G7 refers to the ‘Group of Seven’ and is a global event where government leaders from some of the world’s developed countries come together annually to participate and build a prosperous future.
Since the 1970s, all countries, namely France, Canada, Italy, Germany, Japan, the US and the UK, have been discussing key issues such as health-related emergencies, economic issues and the climate crisis.
Until 2014, it was known as the G8 summit, which also included Russia, but it was removed from the group due to its annexation of Crimea. This year’s G7 summit is the 47th meeting scheduled to take place between June 11 and June 13. European council’s chief Charles Michel and President of the commission Ursula von der Leyen will also participate in it, with the UK welcoming leaders from countries like India, Australia, South Korea and South Africa as guests.
Representatives to attend the G7 summit are France President Emmanuel Macron, Canada Prime Minister Justin Trudeau, Germany Chancellor Angela Merkel, Italy Prime Minister Mario Draghi, Japan Prime Minister Yoshihide Suga, USA President Joe Biden and UK Prime Minister Boris Johnson.
The UK will conduct numerous meetings, and its presidency would take recommendations from experts on different sectors such as Women 7, Youth 7, Business 7, Civil Society 7, Labour 7 and Science 7.
The emphasis will be on worldwide trade, promoting the international system against upcoming pandemics and resolving the climate crisis. UK PM Boris Johnson said he wants to witness outcomes from the G7 and COP26 climate conversations to “build back better” from the novel coronavirus pandemic and “create a greener, more prosperous future”.
Following will be the meetings to tackle the COVID-19 pandemic at the summit:
- The Finance, Trade and Digital and Technology Ministers’ meetings will build back better by fostering future prosperity and looking for free trade.
- The Climate and Environment Ministers’ meetings will build back better by shielding the planet against all threats to it.
- The Health Ministers’ meeting will build back better by safeguarding people’s health and international resilience against upcoming pandemics.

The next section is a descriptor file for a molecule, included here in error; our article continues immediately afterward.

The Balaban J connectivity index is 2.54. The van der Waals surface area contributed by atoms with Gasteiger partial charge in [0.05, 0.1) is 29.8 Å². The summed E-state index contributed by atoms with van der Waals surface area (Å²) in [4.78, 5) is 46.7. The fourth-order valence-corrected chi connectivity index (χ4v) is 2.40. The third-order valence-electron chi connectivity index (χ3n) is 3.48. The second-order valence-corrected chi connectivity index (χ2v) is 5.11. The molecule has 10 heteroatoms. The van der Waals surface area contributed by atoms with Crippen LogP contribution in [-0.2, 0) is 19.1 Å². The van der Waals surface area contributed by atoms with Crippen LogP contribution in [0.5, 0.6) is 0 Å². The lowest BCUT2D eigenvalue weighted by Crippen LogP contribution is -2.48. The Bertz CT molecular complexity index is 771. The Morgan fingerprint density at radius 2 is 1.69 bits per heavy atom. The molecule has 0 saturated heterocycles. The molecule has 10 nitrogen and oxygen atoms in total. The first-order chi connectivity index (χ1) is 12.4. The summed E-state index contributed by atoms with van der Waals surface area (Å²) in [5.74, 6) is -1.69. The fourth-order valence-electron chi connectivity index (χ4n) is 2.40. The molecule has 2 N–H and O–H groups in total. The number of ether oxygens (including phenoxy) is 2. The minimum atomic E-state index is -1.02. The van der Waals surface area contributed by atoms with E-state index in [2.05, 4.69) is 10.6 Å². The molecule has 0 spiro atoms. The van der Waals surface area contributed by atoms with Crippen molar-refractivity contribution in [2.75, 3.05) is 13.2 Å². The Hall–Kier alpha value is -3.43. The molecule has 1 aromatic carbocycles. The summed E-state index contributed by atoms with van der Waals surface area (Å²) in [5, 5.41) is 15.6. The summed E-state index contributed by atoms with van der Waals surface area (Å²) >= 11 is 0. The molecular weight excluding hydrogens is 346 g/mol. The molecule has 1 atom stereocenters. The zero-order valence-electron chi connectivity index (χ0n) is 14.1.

- The Foreign, Development and Interior Ministers’ meetings will build back better by working on shared values such as democracy and human rights.
Various poorest countries across the globe are in a dilemma to choose between yielding the debts and assisting the communities to recover from the novel coronavirus. CAFOD (Catholic Agency for Overseas Development) has requested G7 leaders to back the poorest nations by cancelling all debt transactions owed by low-income countries, which could help those countries by using that money for recovering and rebuilding from the coronavirus pandemic. This should consist of debts owed to private lend providing bodies.
According to Campaign Manager Liam Finn, “Boris Johnson has a crucial opportunity this year to set the tone for how the world rebuilds from the pandemic.
CAFOD supporters will be demanding he uses that opportunity to ensure that people worldwide are included in the plans for the recovery – not just those living in the world’s wealthiest countries.”
He added, “The Prime Minister has an obligation to make sure that any recovery from the pandemic genuinely builds a ‘better normal’ rather than reinforcing the problems of the past.”
All countries look forward to Johnson as the UK hosts two events with prominent leaders for ensuring their success by placing the nations on the path of recovery amid the pandemic.